They Should Call It ‘Burrow Hall’!Bronx: Okay, okay, so this isn’t hood-specific … but how cool is it that there’s gonna be an online mag, called Cross Bronx (get it?), featuring writers and artists in the Boogie Down? [Talk Bronx]
Brooklyn Heights: The rats around Cadman Plaza are so out of control it seems the city’s called in a private exterminator, which may be wise judging from the massive size of those rat burrows. Burrow Hall? Ha-ha! [Pardon Me for Asking]
East Village: The old lady who sits next to Gino the tailor all day in his 14th Street shop is quiet when people come in, but when they leave, she yells at him about all the things he does wrong. Reportedly. [Vanishing New York]
Falling Glass a Metaphor for Bank of America’s Finances?FINANCE
• The debris falling off the new Bank of America tower at 42nd Street may have been metaphoric. The firm just reported steep losses, and their wannabe investment-banking unit, set to anchor the new tower, performed the worst. [MarketBeat/WSJ, Deal Journal/WSJ]
• Congrats, James Cayne — nobody wants anything to do with Bear Stearns. Contrary to reports, both Warren Buffett and China’s Citic Bank denied any interest in the bank. [DealBook/NYT]
• Today’s the real anniversary of the 1987 stock-market crash, but at least one veteran thinks parallels to the present are overblown. “The market is just like generals — everyone prepares for the last war.” [MarketBeat/WSJ]
Facebook Steals Your Billable HoursLAW
• Highly paid associates are wasting lots of time on Facebook, to the tune of $50 million a year in hours the little bastards should be billing. [NYO]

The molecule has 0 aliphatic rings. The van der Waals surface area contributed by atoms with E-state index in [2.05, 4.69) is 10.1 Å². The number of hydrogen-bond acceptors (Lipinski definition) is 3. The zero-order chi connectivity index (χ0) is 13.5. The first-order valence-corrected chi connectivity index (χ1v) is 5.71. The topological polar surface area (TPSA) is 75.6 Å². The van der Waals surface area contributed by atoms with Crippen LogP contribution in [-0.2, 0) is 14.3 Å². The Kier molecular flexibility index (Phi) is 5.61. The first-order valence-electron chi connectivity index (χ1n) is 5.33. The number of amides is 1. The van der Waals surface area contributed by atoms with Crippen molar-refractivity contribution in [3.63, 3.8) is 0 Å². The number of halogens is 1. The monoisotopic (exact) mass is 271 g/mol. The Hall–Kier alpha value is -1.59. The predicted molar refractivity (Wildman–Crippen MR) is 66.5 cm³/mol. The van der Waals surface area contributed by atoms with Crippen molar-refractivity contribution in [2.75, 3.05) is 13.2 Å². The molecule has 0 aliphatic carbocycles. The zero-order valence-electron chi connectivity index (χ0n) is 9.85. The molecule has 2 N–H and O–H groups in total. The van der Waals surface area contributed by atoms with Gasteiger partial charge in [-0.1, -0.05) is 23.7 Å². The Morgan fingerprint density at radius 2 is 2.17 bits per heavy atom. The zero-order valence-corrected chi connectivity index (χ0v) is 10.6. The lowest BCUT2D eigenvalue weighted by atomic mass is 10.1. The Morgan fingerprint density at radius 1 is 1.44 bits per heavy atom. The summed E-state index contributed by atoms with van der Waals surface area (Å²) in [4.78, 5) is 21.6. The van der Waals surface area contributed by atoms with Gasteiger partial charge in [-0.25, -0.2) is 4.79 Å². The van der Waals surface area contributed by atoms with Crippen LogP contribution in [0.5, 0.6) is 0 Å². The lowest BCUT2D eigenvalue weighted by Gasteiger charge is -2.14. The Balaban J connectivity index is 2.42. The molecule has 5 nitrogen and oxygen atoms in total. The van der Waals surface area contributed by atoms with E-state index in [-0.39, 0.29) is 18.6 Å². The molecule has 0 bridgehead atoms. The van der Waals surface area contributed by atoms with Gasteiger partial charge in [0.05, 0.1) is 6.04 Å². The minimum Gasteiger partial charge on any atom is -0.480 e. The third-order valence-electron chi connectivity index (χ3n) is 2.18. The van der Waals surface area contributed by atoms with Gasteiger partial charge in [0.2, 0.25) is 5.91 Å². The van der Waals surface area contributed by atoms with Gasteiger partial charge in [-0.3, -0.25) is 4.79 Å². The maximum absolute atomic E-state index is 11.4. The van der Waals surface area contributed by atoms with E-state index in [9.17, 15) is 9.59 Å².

• Cadwalader’s bracing for a double whammy: While trying to deal with the massive slowdown in its core mortgage practice area, the firm’s also facing a $70 million legal malpractice suit for mortgage warrantees from the late nineties. [Law.com]
• Michael Mukasey, attorney-general nominee and New York homeboy, is facing complaints that he used a U.S. marshal to take out the trash, and we don’t mean that figuratively. [AP via Law.com]
show and talk
Runway Repeats at Parsons Senior Show!
Monday’s senior collections shown at Parsons spotlighting the class’s top designers raised a question: How closely did these students study the runway? These “top collections” looked like top knockoffs to us. Julia Medvedev’s black bodice dress (above) echoed a Versace silhouette. And Sean William Salim’s gold pants were all too reminiscent of Ghesquière’s robotic creations at Balenciaga. Lora Nova even regurgitated Gareth Pugh’s see-through stripes. But it wasn’t all copycats. Boaz Eli, one of Parsons’ Womenswear Designers of the Year, showed garments that were flattering, well cut, and most important, original. More look-alikes after the jump. Kendall Herbst